What is so important about it? In our example, what the program ls does inside its own environment, it can't affect the environment of its parent process (in this case, bash). The environment was copied when ls was executed. Nothing is "copied back" to the parent environment when ls terminates.

Bash playing with pipes

Pipes are a very powerful tool. You can connect the output of one process to the input of another process. We won't delve into pipin at this point, we just want to see how it looks in the process tree. Again, we execute some commands, this time, we'll run ls and grep:

$ ls | grep myfile

It results in a tree like this:

                   +-- ls
xterm ----- bash --|
                   +-- grep

Note once again, ls can't influence the grep environment. grep can't influence the ls environmet, and neither grep nor ls can influence the bash environment.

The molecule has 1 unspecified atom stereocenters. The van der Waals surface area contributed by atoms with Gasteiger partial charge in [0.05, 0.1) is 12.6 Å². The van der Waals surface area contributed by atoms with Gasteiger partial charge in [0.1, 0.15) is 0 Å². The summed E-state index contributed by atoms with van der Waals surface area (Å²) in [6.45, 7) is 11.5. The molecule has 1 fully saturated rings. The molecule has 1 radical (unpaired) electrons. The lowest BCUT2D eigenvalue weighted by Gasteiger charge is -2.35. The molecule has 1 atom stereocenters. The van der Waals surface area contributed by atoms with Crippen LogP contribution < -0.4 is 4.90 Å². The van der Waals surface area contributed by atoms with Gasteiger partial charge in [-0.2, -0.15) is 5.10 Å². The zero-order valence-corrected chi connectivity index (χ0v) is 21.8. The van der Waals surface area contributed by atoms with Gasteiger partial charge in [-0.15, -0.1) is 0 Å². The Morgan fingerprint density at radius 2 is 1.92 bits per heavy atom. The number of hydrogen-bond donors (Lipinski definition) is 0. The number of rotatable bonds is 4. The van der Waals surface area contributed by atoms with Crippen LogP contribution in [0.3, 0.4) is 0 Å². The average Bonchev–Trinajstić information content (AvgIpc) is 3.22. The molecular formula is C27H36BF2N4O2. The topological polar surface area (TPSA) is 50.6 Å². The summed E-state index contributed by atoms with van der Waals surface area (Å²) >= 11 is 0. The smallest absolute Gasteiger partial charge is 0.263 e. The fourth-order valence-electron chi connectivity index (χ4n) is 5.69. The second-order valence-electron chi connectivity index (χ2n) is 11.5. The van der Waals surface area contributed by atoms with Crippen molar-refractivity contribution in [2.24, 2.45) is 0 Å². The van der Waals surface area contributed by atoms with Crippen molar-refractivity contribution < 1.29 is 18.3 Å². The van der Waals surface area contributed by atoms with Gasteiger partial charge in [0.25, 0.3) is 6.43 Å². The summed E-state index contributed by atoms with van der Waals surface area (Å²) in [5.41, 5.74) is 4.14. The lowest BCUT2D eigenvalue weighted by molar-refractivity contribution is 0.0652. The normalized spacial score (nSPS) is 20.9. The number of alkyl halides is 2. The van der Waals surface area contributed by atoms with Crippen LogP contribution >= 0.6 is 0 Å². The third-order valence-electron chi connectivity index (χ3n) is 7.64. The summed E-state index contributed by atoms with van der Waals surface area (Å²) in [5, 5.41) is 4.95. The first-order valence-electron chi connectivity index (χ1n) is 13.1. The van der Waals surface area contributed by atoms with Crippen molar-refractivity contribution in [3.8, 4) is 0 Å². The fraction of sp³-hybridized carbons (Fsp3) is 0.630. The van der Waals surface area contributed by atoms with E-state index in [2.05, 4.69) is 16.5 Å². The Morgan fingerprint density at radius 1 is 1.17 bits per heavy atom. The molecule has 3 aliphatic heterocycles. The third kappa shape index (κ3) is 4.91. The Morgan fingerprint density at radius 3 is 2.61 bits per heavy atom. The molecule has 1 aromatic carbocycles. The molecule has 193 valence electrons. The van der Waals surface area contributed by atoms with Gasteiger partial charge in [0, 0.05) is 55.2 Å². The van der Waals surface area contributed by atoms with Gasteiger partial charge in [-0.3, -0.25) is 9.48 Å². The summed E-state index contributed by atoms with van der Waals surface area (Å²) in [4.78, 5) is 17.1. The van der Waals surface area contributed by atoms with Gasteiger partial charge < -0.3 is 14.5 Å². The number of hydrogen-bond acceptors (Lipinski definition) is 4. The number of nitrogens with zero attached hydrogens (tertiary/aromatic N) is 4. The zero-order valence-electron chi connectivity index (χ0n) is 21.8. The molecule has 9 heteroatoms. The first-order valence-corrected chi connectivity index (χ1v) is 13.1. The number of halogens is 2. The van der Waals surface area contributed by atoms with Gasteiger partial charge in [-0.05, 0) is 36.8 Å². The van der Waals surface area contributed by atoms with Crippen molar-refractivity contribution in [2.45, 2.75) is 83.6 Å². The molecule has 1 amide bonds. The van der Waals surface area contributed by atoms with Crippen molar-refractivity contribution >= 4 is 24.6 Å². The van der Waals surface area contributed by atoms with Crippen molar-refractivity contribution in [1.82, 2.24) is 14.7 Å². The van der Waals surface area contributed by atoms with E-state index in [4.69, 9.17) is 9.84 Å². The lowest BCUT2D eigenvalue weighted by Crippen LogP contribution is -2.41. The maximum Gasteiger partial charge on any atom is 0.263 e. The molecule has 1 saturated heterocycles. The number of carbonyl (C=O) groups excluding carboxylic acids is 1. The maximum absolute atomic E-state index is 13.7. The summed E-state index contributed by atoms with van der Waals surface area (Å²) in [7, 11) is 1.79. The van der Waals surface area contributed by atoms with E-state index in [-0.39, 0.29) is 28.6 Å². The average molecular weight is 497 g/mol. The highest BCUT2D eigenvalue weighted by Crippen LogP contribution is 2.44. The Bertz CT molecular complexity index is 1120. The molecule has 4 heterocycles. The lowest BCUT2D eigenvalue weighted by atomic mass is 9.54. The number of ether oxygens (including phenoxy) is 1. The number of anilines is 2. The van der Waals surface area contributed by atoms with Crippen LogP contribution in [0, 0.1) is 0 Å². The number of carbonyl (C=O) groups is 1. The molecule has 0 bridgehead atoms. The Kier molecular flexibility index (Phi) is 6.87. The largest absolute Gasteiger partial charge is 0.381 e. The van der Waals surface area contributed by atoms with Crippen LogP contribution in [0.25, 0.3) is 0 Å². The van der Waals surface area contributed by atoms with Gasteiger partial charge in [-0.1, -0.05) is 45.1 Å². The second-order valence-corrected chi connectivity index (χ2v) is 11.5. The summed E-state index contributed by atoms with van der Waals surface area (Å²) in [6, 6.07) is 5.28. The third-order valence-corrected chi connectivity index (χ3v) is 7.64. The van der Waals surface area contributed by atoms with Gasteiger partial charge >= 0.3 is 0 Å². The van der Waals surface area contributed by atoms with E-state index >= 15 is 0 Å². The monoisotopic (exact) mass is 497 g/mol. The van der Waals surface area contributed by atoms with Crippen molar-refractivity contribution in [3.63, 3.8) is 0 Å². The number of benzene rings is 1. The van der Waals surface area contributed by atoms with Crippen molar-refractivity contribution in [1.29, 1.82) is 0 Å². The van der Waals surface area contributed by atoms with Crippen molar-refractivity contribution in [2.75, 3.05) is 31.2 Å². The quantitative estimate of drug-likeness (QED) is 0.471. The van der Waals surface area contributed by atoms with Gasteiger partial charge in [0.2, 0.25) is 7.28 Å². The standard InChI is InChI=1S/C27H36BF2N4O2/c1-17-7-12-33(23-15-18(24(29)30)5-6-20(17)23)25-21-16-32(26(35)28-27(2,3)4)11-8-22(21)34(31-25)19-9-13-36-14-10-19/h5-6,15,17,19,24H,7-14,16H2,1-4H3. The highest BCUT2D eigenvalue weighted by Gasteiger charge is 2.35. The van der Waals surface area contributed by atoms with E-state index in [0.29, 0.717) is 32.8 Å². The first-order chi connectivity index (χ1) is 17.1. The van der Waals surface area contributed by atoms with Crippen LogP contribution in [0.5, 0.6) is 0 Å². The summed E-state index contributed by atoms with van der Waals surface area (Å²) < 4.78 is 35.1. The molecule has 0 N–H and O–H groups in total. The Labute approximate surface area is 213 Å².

How is that related to shell programming?!?

Well, imagine some Bash code that reads data from a pipe. For example, the internal command read, which reads data from stdin and puts it into a variable. We run it in a loop here to count input lines:

counter=0

cat /etc/passwd | while read; do ((counter++)); done
echo "Lines: $counter"

What? It's 0? Yes! The number of lines might not be 0, but the variable $counter still is 0. Why? Remember the diagram from above? Rewriting it a bit, we have:

                   +-- cat /etc/passwd
xterm ----- bash --|
                   +-- bash (while read; do ((counter++)); done)

See the relationship? The forked Bash process will count the lines like a charm. It will also set the variable counter as directed. But if everything ends, this extra process will be terminated - your "counter" variable is gone You see a 0 because in the main shell it was 0, and wasn't changed by the child process!

So, how do we count the lines? Easy: Avoid the subshell. The details don't matter, the important thing is the shell that sets the counter must be the "main shell". For example:

counter=0

while read; do ((counter++)); done </etc/passwd
echo "Lines: $counter"